Chaps who craft: Mr X Stitch
Mr X Stitch, aka Jamie Chalmers, is a 37-year-old walking contradiction. The IT project manager looks like a cross between Hulk Hogan and a Hell’s Angel, likes to listen to dubstep, electro, garage, punk and drum and bass and is chairman of the Milton Keynes roller derby division. Oh yeah, and he’s a member of the Embroiderers Guild and absolutely loves to sew. Here’s what he has to say about one of his favourite pastimes.
Black Cat Originals (BCO): So how did you fall into cross stitching in the first place?
Mr X: I was going on holiday with my then-wife to Canada and I wanted something to do on the plane. We went into a haberdashery shop and I saw this cross stitch of an art nouveau head, which I thought would be fun. When I got to Canada and I started to have a go I found it to be rather nice, quite a pleasant, relaxing, meditating thing.
BCO: What else appeals to you about the art?
Mr X: I’ve always been a bit of a geek and used computers to make things. I can’t draw, I’m not that talented really. Essentially cross stitch is pixelated. It was only when I found this computer program I could make my own patterns. As I’ve done more pieces I’ve developed. I made a cross stitch for a boy called Rex who was having a christening. It said Imperius Rex. I didn’t think that much of it but the parents said – and still say now – that it was the best christening gift they got. I always like that play on words, it’s how I can make things that reflect people’s personalities. I love making gifts for people. Things like cross stitch and embroidery, lots of people say it’s for your grandmother, which is reflected in a lot of the patterns out there. But I can take a pattern and mash it up and give it to someone.
BCO: So how difficult is it to get started?
Mr X: I call cross stitch a gateway craft – it gets you onto harder crafts. I’ve taught people from eight to 80 to cross stitch and it’s a bit hectic for five minutes and then they get it. I’ve taught grandmothers to do it, which is a great honour. I don’t go around the country teaching people to cross stitch but I wouldn’t mind travelling around passing on the craft. It takes five minutes and then we sit around gassing. I went to the Clothes Show Live in December, which was a bit strange. The event’s about consumption not production so there would be models and people who wanted to be models and then this little oasis where people could hang out and do some cross stitch.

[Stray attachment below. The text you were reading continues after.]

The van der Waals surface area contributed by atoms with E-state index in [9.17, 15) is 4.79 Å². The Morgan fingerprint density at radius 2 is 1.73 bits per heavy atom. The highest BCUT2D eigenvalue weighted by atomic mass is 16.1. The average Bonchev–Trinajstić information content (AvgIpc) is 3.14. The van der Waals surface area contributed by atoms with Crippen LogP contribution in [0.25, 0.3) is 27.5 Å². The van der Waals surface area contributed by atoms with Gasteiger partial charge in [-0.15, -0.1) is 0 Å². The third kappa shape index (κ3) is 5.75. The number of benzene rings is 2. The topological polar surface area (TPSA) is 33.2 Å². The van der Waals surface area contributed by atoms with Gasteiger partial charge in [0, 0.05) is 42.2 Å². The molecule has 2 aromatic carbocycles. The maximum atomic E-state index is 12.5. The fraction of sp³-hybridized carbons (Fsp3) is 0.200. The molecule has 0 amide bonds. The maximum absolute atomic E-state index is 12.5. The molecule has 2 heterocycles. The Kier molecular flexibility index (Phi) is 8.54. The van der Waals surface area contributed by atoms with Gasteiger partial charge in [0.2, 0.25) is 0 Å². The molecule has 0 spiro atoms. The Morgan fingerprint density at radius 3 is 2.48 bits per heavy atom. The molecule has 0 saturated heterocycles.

BCO: What kind of reactions do you get from people when they find out you’re a cross stitcher?
Mr X: Older people can be a bit more reserved. I do a lot of stitching on the train and I used to be shy about it, but now I don’t care so much. I’m aware that I’m a bit unorthodox and a bit of a novelty. As a guy, I struggled in the early days to find cross stitch that I wanted to do but I’m now trying to come up with some patterns that will encourage more men to take it up. Lots of men do it quite covertly, quite quietly but I’ve got some patterns that they aren’t going to feel strange about doing. I’ve had some men say I’ve inspired them and it’s such an honour when that happens.
I think I am on a mission to change attitudes to cross stitch. It’s good for the soul, it just chills you out. Creating things is really important for people’s development, I just want to stop them thinking that it’s not for them.
BCO: Does it help with the ladies at all?
Mr X: I think people like me because they see what I’m doing and trying to do. I’ve developed a few fans and get some messages on Facebook. I like women – it’s nice to be well thought of!
BCO: Let’s talk about the Yorkshire Show last year. Do you feel robbed that you didn’t win with the Whitby Abbey cross stitch?
Mr X: Competitions have a specific crafting criteria. I created this cool-looking art piece and only had it in the frame at two in the morning just before the show. Competitions are point-scoring exercises – it’s not always about the content. It’s about the quality of the stitching on the finished piece, that kind of stuff. Competitive crafting is on a different level to doing it for pleasure. Part of me wants to rise to the challenge and want to be better and I will have another go, time permitting. I want to try Japanese embroidery. You only have 37 types of stitching and it’s the most disciplined form of embroidery because you’re trying to make perfection.
BCO: What’s been the highest point of your stitching career so far?
Mr X: I had a really interesting week in July last year after agreeing to do a show in Milton Keynes. I’ve had work exhibited in America and Europe already but it was a big deal having an exhibition in my home town.
BCO: And what’s next for Mr X Stitch?
Mr X: I don’t really have any major plans for the future. I’m doing an exhibition and going to the Stitch and Craft Show in March. I’m also hopefully helping an artist friend of mine do an exhibition in Paris.
Are you a chap who crafts? Are you loud and proud about your hobby or do you hide beneath the bed covers with your needle and thread? Get in touch!
- Shock stitch (blackcatoriginals.wordpress.com)
- Day 6 – Nontraditional Cross-stitch Patterns (findingthecreativity.wordpress.com)
- Portlandia Cross-Stitch Pattern From Subversive Cross Stitch (craftzine.com)